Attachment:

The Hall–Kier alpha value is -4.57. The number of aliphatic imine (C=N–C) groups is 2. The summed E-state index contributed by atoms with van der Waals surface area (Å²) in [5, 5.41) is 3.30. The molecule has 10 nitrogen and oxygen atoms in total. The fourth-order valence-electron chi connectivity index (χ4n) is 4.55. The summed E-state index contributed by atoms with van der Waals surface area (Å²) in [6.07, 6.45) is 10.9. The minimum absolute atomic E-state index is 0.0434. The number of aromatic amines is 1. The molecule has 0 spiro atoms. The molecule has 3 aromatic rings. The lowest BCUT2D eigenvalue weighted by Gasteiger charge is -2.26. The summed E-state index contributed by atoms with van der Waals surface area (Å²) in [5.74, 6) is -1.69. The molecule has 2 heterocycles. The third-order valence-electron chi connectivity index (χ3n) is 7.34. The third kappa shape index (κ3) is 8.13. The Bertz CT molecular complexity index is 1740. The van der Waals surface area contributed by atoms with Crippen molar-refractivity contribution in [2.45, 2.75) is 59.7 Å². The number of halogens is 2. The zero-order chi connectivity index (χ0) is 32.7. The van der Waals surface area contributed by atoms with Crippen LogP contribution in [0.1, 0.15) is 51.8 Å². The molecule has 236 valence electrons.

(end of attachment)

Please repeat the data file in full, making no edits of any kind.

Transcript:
The Hall–Kier alpha value is -4.57. The number of aliphatic imine (C=N–C) groups is 2. The summed E-state index contributed by atoms with van der Waals surface area (Å²) in [5, 5.41) is 3.30. The molecule has 10 nitrogen and oxygen atoms in total. The fourth-order valence-electron chi connectivity index (χ4n) is 4.55. The summed E-state index contributed by atoms with van der Waals surface area (Å²) in [6.07, 6.45) is 10.9. The minimum absolute atomic E-state index is 0.0434. The number of aromatic amines is 1. The molecule has 0 spiro atoms. The molecule has 3 aromatic rings. The lowest BCUT2D eigenvalue weighted by Gasteiger charge is -2.26. The summed E-state index contributed by atoms with van der Waals surface area (Å²) in [5.74, 6) is -1.69. The molecule has 2 heterocycles. The third-order valence-electron chi connectivity index (χ3n) is 7.34. The third kappa shape index (κ3) is 8.13. The Bertz CT molecular complexity index is 1740. The van der Waals surface area contributed by atoms with Crippen molar-refractivity contribution in [2.45, 2.75) is 59.7 Å². The number of halogens is 2. The zero-order chi connectivity index (χ0) is 32.7. The van der Waals surface area contributed by atoms with Crippen LogP contribution in [0.1, 0.15) is 51.8 Å². The molecule has 236 valence electrons.